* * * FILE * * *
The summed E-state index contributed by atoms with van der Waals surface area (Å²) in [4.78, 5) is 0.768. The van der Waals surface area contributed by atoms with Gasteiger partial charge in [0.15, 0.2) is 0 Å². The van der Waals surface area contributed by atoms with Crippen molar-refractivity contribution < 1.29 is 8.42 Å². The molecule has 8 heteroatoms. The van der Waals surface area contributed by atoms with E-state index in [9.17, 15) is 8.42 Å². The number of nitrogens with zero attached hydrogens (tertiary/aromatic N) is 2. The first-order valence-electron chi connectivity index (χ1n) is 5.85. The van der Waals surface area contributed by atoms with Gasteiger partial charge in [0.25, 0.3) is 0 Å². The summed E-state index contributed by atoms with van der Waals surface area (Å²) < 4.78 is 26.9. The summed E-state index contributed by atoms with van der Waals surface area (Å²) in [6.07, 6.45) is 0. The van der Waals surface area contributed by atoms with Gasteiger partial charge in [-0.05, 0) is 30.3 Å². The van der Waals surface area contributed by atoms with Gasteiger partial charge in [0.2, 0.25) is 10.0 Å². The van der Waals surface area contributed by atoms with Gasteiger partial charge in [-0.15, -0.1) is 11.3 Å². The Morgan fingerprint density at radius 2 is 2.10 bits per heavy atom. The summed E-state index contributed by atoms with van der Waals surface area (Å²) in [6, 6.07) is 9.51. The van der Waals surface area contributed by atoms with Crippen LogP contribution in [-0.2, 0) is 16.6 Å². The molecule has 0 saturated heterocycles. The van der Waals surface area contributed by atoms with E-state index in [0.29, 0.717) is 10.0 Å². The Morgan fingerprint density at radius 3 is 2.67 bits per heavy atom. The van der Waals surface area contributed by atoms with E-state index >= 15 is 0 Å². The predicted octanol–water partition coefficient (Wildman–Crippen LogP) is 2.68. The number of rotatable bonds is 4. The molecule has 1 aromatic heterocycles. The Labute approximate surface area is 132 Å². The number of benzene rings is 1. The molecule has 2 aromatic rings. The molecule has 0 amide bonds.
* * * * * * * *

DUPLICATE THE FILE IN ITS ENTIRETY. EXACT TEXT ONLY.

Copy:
The summed E-state index contributed by atoms with van der Waals surface area (Å²) in [4.78, 5) is 0.768. The van der Waals surface area contributed by atoms with Gasteiger partial charge in [0.15, 0.2) is 0 Å². The van der Waals surface area contributed by atoms with Crippen molar-refractivity contribution < 1.29 is 8.42 Å². The molecule has 8 heteroatoms. The van der Waals surface area contributed by atoms with E-state index in [9.17, 15) is 8.42 Å². The number of nitrogens with zero attached hydrogens (tertiary/aromatic N) is 2. The first-order valence-electron chi connectivity index (χ1n) is 5.85. The van der Waals surface area contributed by atoms with Gasteiger partial charge in [0.25, 0.3) is 0 Å². The summed E-state index contributed by atoms with van der Waals surface area (Å²) < 4.78 is 26.9. The summed E-state index contributed by atoms with van der Waals surface area (Å²) in [6.07, 6.45) is 0. The van der Waals surface area contributed by atoms with Gasteiger partial charge in [-0.05, 0) is 30.3 Å². The van der Waals surface area contributed by atoms with Gasteiger partial charge in [0.2, 0.25) is 10.0 Å². The van der Waals surface area contributed by atoms with Gasteiger partial charge in [-0.15, -0.1) is 11.3 Å². The Morgan fingerprint density at radius 2 is 2.10 bits per heavy atom. The summed E-state index contributed by atoms with van der Waals surface area (Å²) in [6, 6.07) is 9.51. The van der Waals surface area contributed by atoms with Crippen LogP contribution in [-0.2, 0) is 16.6 Å². The molecule has 0 saturated heterocycles. The van der Waals surface area contributed by atoms with E-state index in [0.29, 0.717) is 10.0 Å². The Morgan fingerprint density at radius 3 is 2.67 bits per heavy atom. The van der Waals surface area contributed by atoms with E-state index >= 15 is 0 Å². The predicted octanol–water partition coefficient (Wildman–Crippen LogP) is 2.68. The number of rotatable bonds is 4. The molecule has 1 aromatic heterocycles. The Labute approximate surface area is 132 Å². The number of benzene rings is 1. The molecule has 2 aromatic rings. The molecule has 0 amide bonds.